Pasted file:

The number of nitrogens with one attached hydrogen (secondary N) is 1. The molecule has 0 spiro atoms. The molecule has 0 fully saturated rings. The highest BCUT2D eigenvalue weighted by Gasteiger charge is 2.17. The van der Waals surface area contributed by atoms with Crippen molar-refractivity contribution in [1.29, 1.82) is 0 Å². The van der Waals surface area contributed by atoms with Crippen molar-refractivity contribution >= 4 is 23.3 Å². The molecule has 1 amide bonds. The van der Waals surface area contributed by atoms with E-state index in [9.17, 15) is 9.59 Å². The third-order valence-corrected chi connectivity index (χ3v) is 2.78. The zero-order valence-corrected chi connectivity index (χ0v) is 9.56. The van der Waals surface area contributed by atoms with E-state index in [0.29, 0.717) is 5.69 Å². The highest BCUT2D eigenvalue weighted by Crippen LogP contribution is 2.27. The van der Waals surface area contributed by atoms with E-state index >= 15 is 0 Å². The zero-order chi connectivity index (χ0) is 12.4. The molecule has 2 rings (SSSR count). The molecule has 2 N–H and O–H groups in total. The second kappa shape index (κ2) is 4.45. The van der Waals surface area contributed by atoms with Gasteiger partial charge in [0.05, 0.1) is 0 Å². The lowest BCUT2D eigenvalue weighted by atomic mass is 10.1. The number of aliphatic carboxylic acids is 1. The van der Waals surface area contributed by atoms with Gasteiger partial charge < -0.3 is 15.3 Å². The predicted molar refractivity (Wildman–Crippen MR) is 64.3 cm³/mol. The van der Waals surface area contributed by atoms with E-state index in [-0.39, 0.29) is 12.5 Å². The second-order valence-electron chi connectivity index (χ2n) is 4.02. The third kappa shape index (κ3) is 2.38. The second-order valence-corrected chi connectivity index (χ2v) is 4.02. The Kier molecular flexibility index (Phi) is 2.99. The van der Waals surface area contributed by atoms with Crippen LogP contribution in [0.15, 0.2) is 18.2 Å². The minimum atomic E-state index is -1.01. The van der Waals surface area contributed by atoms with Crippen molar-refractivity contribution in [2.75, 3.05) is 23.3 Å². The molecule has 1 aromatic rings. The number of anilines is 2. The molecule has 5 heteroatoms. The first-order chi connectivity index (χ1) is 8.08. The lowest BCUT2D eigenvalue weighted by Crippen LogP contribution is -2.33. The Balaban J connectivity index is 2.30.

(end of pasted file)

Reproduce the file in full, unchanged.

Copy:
The number of nitrogens with one attached hydrogen (secondary N) is 1. The molecule has 0 spiro atoms. The molecule has 0 fully saturated rings. The highest BCUT2D eigenvalue weighted by Gasteiger charge is 2.17. The van der Waals surface area contributed by atoms with Crippen molar-refractivity contribution in [1.29, 1.82) is 0 Å². The van der Waals surface area contributed by atoms with Crippen molar-refractivity contribution >= 4 is 23.3 Å². The molecule has 1 amide bonds. The van der Waals surface area contributed by atoms with E-state index in [9.17, 15) is 9.59 Å². The third-order valence-corrected chi connectivity index (χ3v) is 2.78. The zero-order valence-corrected chi connectivity index (χ0v) is 9.56. The van der Waals surface area contributed by atoms with E-state index in [0.29, 0.717) is 5.69 Å². The highest BCUT2D eigenvalue weighted by Crippen LogP contribution is 2.27. The van der Waals surface area contributed by atoms with E-state index >= 15 is 0 Å². The zero-order chi connectivity index (χ0) is 12.4. The molecule has 2 rings (SSSR count). The molecule has 2 N–H and O–H groups in total. The second kappa shape index (κ2) is 4.45. The van der Waals surface area contributed by atoms with Gasteiger partial charge in [0.05, 0.1) is 0 Å². The lowest BCUT2D eigenvalue weighted by atomic mass is 10.1. The number of aliphatic carboxylic acids is 1. The van der Waals surface area contributed by atoms with Gasteiger partial charge < -0.3 is 15.3 Å². The predicted molar refractivity (Wildman–Crippen MR) is 64.3 cm³/mol. The van der Waals surface area contributed by atoms with E-state index in [-0.39, 0.29) is 12.5 Å². The second-order valence-electron chi connectivity index (χ2n) is 4.02. The third kappa shape index (κ3) is 2.38. The second-order valence-corrected chi connectivity index (χ2v) is 4.02. The Kier molecular flexibility index (Phi) is 2.99. The van der Waals surface area contributed by atoms with Crippen LogP contribution in [0.15, 0.2) is 18.2 Å². The minimum atomic E-state index is -1.01. The van der Waals surface area contributed by atoms with Crippen molar-refractivity contribution in [2.75, 3.05) is 23.3 Å². The molecule has 1 aromatic rings. The number of anilines is 2. The molecule has 5 heteroatoms. The first-order chi connectivity index (χ1) is 8.08. The lowest BCUT2D eigenvalue weighted by Crippen LogP contribution is -2.33. The Balaban J connectivity index is 2.30.